Talking Movies: Playground, The Emigrants and I’m Your Man

Spling reviews Playground, The Emigrants and I’m Your Man as broadcast on Talking Movies, Fine Music Radio. Listen to podcast.


Good morning – welcome to Talking Movies, I’m Spling…

This week, we’re talking about three films screening as part of the upcoming European Film Festival: a docudrama, an epic historical drama and a sci-fi romance comedy.

Starting off with…


A brother and sister struggle to come to terms with their roles in playground bullying.

Writer-Director: Laura Wandel

Stars: Maya Vanderbeque, Günter Duret and Lena Girard Voss

– This French docudrama centres on a sibling relationship as Abel and Nora try to deal with the complexities around schoolyard bullying.
– Shifting between victim and perpetrator, Abel frustrates his concerned sister by telling her to be quiet and keeping her at a distance.
– As a docudrama, Playground is taken from Nora’s perspective, capturing fleeting moments to depict sociology and hidden challenges.
– What sets Playground apart as a film is that it’s shot from child height, creating the perception of a child’s point-of-view.
– This smart visual treatment helps convey the feeling of being small and vulnerable, keeping things up close, intimate and in another realm.
– Keeping this fixed view has its limitations but powers Playground as we live vicariously through Nora’s experiences.
– Adults interject but Playground’s strength is in the helpless moments where things happen uninterrupted by parents, guardians or teachers.
– The free-flowing feel captures kids being kids and there are times when documentary and drama appear to be seamlessly interchangeable.
– Playground’s a sensitively-handled and insightful foray into timely social issues that is alarming and powerful.
– The film’s format feels a bit long, even at 72 minutes, and there could’ve had a better balance of humour to shade its relentlessly bleak atmosphere.

A solid 7 on the splingometer!

Moving on to…


A portrait of a Swedish family’s emigration to the United States from the perspective of a mother.

Director: Erik Poppe

Stars: Gustaf Skarsgård, Sofia Helin and Díana Bermudez

– The Emigrants is based on the book by Vilhelm Moberg, published in 1949 and follows the 1971 Oscar-nominated adaptation starring Max von Sydow.
– This authentic and handsomely mounted transatlantic epic covers the arduous journey of a family through their hardships of relocating to Minnesota.
– The gritty and depressing atmosphere of disconnecting from family and setting sail for the land of freedom and opportunities recalls Vincent van Gogh’s Potato Eaters.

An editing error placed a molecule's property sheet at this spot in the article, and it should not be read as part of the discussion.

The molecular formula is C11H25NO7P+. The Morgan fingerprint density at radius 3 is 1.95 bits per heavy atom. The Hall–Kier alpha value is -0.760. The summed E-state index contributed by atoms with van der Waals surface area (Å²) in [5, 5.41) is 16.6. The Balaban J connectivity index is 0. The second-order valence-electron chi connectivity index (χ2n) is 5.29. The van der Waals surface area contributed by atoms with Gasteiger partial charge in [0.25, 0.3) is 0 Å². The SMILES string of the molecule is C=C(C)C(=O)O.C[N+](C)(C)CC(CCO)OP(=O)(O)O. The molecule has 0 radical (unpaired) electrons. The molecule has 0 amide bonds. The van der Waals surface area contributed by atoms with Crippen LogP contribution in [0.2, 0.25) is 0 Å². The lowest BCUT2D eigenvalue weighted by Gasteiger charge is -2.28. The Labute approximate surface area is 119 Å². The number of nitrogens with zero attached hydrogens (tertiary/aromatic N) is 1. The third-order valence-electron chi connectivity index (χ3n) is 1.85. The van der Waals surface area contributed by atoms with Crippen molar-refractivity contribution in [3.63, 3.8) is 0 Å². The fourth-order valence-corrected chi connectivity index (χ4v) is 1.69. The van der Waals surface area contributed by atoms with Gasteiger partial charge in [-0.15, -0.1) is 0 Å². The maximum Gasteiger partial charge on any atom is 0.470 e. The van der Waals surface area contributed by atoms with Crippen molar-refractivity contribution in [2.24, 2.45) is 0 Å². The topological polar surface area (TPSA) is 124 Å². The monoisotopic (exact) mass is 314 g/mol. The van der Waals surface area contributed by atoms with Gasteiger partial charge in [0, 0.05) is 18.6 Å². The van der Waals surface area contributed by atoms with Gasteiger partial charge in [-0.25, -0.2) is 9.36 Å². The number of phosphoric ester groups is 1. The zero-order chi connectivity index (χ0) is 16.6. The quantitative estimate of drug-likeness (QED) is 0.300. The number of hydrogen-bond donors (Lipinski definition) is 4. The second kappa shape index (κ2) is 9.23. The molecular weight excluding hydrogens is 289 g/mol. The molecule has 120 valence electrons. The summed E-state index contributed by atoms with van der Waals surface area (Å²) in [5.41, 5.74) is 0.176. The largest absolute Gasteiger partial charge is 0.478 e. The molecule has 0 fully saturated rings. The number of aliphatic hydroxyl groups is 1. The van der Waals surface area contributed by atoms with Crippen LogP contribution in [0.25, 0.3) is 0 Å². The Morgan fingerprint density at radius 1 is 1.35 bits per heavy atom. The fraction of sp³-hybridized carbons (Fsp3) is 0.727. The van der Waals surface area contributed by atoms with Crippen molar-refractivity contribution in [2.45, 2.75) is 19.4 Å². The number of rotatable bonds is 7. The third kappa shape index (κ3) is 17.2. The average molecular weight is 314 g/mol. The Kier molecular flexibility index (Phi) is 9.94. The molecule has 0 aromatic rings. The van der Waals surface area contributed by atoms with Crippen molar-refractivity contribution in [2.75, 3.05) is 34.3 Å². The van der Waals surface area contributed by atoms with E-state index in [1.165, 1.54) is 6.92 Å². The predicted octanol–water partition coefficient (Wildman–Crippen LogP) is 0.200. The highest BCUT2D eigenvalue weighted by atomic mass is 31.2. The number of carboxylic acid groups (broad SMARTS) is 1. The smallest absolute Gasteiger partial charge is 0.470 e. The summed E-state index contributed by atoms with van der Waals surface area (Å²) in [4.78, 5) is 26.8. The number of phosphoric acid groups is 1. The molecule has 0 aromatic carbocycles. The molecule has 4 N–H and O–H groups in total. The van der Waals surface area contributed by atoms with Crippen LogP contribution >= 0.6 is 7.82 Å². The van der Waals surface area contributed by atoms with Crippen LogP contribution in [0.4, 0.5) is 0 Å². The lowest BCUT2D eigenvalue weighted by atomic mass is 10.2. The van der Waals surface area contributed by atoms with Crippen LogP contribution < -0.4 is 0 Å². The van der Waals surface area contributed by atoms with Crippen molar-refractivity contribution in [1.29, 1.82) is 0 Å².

– Wrestling with alienation, faith, class and health, the family struggles to readjust to their new surroundings and fortunes.
– The Emigrants remains timely in its exploration of immigration and exile as Swedes reconnect in a foreign land in order to establish farming and trade.
– Centred on a female friendship, see-sawing fortunes and puritannical prejudices create curious and taut ethical drama as a grand adventure evolves into a western.
– Using immersive visual effects, The Emigrants beautifully transplants its family through the voyage from boats and ships to trains and wagons.
– Reminiscent of the story at the heart of The Boers at the End of the World, The Emigrants is a sweeping historical drama.
– Focussed on a mother’s seasons of change, the drama happens from an arm’s length, slowly revealing its characters with objectivity from a cool distance.
– While long, The Emigrants is a cinematic journey powered by humble performances, an emotive visual poetry and a vivid ebb-and-flow to the years-long drama.

A solid 7 on the splingometer!

And finally…


A woman participates in a cutting edge AI experiment whereby she lives with a humanoid robot.

Writer-Director: Maria Schrader

Stars: Maren Eggert, Dan Stevens and Sandra Hüller

– I’m Your Man is a sci-fi romcom based on a short story by Emma Braslavsky, which explores themes surrounding AI, identity, love and loneliness.
– Following on from Spike Jonze’s Her, I’m Your Man takes this science fiction a step further by going beyond the limitations of an operating system.
– Reminiscent of Not Quite Human, there’s an amusing comedic slant to I’m Your Man as a fiercely independent anthropologist tries to resist being romanced by a robot companion.
– While there’s plenty of fun in exploring the give-and-take of their unconventional relationship, the film’s frothy “romcom” title covers a much deeper commentary and spiritual quest.
– Eggert makes a strong lead, suspicious of her so-called perfect man and resistant to change, playing opposite a charming and steadfast Stevens whose German is surprisingly fluent in spite of his British accent.
– Being a human-slash-robot romance, Schrader’s elegant direction is sensitive enough to toy with romantic possibilities without capsizing into them.
– Moving from a dance floor scenario to taking her humanoid robot home, I’m Your Man remains entertaining in its fun concept and thoughtful in its philosophizing.
– Thanks to sharp co-lead performances, modern daydreaming and an elegant yet well-balanced take on romcom tropes – I’m Your Man is a charming, delightful and smart film.

A solid 7 on the splingometer!

So just to wrap up…

PLAYGROUND… an empathetic point-of-view dynamic enhances this haunting, powerful and insightful docudrama… A solid 7!

THE EMIGRANTS… authentic visuals, earnest performances and timely themes compel this epic journey of a historical drama… A solid 7!

I’M YOUR MAN… an elegant, entertaining, fun and well-acted sci-fi romcom concept with big questions… A solid 7!

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